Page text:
[NetBehaviour] Algorithms and Control.

netbehaviour netbehaviour at furtherfield.org
Fri Jan 11 14:28:37 CET 2013

Algorithms and Control.

By Robert Jackson.

Algorithms have become a hot topic of political lament in the last few 
years. The literature is expansive; Christopher Steiner's upcoming book 
Automate This: How Algorithms Came to Rule Our World attempts to lift 
the lid on how human agency is largely helpless in the face of precise 
algorithmic bots that automate the majority of daily life and business. 
So too, is this matter being approached historically, with Chris Bishop 
and John MacCormick's Nine Algorithms That Changed the Future, outlining 
the specific construction and broad use of these procedures (such as 
Google's powerful PageRank algorithm, and others used in string 
searching, (i.e regular expressions, cryptography and compression, 
Quicksort for database management). The Fast Fourier Transform, first 
developed in 1965, is perhaps the most widely used algorithm in digital 
communications, which is responsible for breaking down irregular signals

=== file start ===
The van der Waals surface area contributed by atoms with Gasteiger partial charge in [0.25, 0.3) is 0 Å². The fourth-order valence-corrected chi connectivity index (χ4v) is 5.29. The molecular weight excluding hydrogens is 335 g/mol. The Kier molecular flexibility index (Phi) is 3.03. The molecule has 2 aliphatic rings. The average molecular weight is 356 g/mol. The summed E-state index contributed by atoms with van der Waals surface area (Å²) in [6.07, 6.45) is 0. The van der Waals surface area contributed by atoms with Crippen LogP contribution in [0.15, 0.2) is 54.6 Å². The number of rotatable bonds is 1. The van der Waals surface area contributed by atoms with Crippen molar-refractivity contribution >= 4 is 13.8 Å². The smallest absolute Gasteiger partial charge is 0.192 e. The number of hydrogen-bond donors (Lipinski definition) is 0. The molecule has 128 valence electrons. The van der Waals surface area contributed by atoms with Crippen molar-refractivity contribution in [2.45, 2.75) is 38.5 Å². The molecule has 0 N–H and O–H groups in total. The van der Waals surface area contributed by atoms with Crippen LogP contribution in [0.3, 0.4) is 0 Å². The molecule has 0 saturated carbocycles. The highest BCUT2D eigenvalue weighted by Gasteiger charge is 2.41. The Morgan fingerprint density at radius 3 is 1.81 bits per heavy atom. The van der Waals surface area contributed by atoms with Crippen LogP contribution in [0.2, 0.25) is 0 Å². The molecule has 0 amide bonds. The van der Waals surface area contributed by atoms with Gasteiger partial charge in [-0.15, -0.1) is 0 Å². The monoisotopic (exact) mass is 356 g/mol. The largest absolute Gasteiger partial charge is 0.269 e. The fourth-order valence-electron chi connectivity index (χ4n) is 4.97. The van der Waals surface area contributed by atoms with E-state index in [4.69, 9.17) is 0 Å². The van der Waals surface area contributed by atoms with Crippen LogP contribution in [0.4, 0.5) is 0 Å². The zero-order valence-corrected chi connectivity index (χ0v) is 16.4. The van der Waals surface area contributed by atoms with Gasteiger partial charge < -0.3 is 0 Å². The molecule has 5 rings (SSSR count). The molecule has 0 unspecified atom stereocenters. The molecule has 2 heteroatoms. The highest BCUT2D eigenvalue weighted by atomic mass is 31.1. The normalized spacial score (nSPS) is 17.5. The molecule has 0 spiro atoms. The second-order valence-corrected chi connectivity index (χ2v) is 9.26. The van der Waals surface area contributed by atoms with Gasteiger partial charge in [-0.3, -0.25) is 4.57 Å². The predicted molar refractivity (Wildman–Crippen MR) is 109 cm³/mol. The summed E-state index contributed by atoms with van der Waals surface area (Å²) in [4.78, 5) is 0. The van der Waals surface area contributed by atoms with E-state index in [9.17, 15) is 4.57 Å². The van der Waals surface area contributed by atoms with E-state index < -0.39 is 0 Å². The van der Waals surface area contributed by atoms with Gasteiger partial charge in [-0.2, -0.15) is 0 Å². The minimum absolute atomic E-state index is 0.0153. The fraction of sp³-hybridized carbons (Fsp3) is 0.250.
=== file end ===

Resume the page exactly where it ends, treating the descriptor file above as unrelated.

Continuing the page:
into their pure sine-wave components. But how are we to critically 
analyse what the specific global dependences of algorithmic 
infrastructure are doing to the world?


Robert Jackson, is currently studying an MPhil/PhD at the University of 
Plymouth, in the research group KURATOR/Arts and Social Technologies, 
Faculty of Arts and Media (formally Faculty of Technology). His thesis 
focuses on Algorithmic Artworks, Art Formalism and Speculative Realist 
Ontologies, looking at digital artworks which operate as configurable 
units rather than networked systems, and attain independent autonomy 
themselves which are capable of aesthetics, rather than any supposed 
primary function as communicative, rational tools.


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